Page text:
Playing with prices

Revenue management – the structuring of prices to maximise profit – has become an integral part of hotel sales. The hotel industry adopted the system from the airline sector, and now restaurateurs are imitating hotels. Here's what the latter can learn.

text: Jürgen Baltes

Nobelhart & Schmutzig is a fashionable restaurant in Berlin near the former inner German border crossing Checkpoint Charlie. It's an upmarket eatery that has made a name with its "unrefined local" cuisine, putting it in 88th place on the list of "The World’s 50 Best Restaurants".

Yet while it is often booked up weeks in advance at the weekends, even such a hip restaurant regularly has a few empty spaces left during the week. Owner Billy Wagner has used this opportunity to introduce price differentiation for the first time – "a first in the German restaurant trade," he says. Instead of the usual EUR 95, a ten-course menu has since May cost EUR 120 on Thursdays, Fridays and Saturdays and before public holidays. This hefty premium is bringing in around EUR 3,000 in additional income for Nobelhart & Schmutzig each week, as the restaurant remains full at weekends.

Price expert Mark Friesen from the strategy consultancy Quinta Consulting believes it's a legitimate measure. In cases like this it's not just about increasing sales through the price, but also through the occupancy rate, he says. "Pressure eases off at the weekends, some people decide they'd rather eat out on Wednesdays instead." The technical term for this is "price elasticity of demand". Friesen himself has tried to dine at Nobelhart & Schmutzig before, but was unable to get a table. "Naturally I was disappointed." Price differentiation may therefore help not only to increase sales, but potentially also to improve the satisfaction of guests, he points out.

Paying for reservations: revenue management taken to extremes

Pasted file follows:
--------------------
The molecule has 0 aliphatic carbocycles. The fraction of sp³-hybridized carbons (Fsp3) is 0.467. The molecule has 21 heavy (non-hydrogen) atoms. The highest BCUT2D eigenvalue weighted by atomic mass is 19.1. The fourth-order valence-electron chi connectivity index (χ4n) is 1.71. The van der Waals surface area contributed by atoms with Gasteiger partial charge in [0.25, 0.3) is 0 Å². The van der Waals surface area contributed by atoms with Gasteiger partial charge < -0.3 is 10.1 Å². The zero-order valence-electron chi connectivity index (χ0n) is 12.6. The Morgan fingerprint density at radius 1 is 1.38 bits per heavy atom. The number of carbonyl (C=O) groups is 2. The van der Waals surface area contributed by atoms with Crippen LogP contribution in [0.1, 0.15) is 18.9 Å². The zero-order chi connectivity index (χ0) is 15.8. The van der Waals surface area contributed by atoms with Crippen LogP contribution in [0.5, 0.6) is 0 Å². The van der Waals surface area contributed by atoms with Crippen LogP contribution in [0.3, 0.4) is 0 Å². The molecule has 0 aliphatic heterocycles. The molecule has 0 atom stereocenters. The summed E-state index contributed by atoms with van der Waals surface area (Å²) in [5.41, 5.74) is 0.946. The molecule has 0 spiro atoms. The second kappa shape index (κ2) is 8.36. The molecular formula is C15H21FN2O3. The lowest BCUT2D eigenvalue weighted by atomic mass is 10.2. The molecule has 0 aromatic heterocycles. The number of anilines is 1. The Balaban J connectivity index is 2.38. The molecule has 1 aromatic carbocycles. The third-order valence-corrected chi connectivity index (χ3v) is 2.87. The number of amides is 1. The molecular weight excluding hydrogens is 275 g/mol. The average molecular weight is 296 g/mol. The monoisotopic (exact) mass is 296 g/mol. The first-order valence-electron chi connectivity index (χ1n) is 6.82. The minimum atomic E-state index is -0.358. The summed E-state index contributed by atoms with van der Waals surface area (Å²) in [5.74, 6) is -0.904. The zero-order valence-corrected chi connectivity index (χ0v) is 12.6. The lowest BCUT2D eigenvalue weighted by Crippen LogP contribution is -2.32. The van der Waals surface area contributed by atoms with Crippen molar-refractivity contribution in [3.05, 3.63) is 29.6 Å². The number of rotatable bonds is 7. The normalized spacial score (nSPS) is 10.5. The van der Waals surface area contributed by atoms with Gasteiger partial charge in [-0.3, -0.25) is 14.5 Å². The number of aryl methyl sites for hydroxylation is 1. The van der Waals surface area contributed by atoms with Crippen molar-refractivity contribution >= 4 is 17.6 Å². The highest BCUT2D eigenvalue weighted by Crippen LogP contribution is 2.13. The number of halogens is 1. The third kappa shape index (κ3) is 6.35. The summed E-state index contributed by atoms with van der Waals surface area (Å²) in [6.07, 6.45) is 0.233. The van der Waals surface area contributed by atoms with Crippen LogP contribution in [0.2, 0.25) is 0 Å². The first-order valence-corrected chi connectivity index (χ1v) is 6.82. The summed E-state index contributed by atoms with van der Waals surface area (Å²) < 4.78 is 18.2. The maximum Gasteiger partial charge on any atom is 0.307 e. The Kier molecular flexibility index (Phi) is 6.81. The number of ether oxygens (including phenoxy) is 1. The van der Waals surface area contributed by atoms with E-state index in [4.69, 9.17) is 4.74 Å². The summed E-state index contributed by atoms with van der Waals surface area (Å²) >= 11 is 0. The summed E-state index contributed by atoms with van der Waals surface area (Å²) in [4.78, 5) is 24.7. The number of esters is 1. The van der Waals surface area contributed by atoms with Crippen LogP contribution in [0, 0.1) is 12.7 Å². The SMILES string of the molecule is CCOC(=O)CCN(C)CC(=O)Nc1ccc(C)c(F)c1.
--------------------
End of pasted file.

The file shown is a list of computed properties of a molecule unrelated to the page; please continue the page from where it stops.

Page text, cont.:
However, Friesen highlights that this kind of revenue management is nothing new. "Some New York restaurants manage demand by making guests pay for a reservation." Sometimes the reservation fee even varies depending on the day of the week, he adds. "That's revenue management taken to extremes." This won't transfer to every culture.

Friesen believes it's better to "turn" the tables, which is also an element of revenue management. "If I book a table at a popular restaurant for 7.00 pm and I'm informed that it's available until 9.00 pm, that's absolutely fine," he says. In Italy or Spain, where guests like to sit around for longer, "they can't do that" – and they certainly can't bring the bill without being asked, as is normal in the USA, which is effectively asking guests to leave.

The objective: to exploit the maximum amount guests are willing to pay

But how exactly does revenue or yield management (the two terms are generally used synonymously) actually work? What is feasible under which circumstances? Put simply, the aim is to take advantage of the maximum amount that guests are willing to pay, through optimum management of prices and capacity, in order to maximise one's own profit. To do this, the right product must be sold to the right guest at the right time. There are various conditions that must firstly be met in order for this to be possible (see box): capacity must be limited, the product must be "perishable" and able to be booked in advance, and demand has to fluctuate. And marginal costs, i.e. the additional costs when an additional unit is sold, should be low.

All of this is perfectly true of plane seats and hotel rooms. If the latter are not sold by the evening, they will have no value the next morning. On the other hand, the sale of an additional room entails very few additional costs. Another important point is that a hotel only has x rooms; it cannot create more in the short term, and can do so in the long term only with significant investment.

"In principle, it's possible to maximise the yield on any product or service"

However, these conditions also apply to many other services, including restaurants, but also conference rooms, locations, use of spas, rental cars, golf courses or car parks. "In principle, it's possible to maximise the yield on any product or service that meets the criteria," says Friesen, "particularly in the digitalisation age."

The hotel industry can learn from this in turn. Quinta Consulting advises car park operators, among other companies. It aims to break up their traditional, linear price models and bring tariffs more into line with demand. "It doesn't always have to be hourly intervals, and every hour doesn't have to cost the same." Hotels, meanwhile, tend to use prohibitive prices to protect their car parks against use by non-guests. "That's smarter," Friesen says. If you analyse use of parking spaces in hotel garages, he explains, you can significantly increase the yield with external customers and clever pricing. The same applies to hotel catering, Friesen adds. If you know who is looking for what and when, you can target hotel guests in order to convert them into restaurant guests while simultaneously attracting external guests. He points out that a huge amount of data is available in point-of-sale systems. The hotel industry just needs to have the courage to work a bit more with prices above and beyond rooms.


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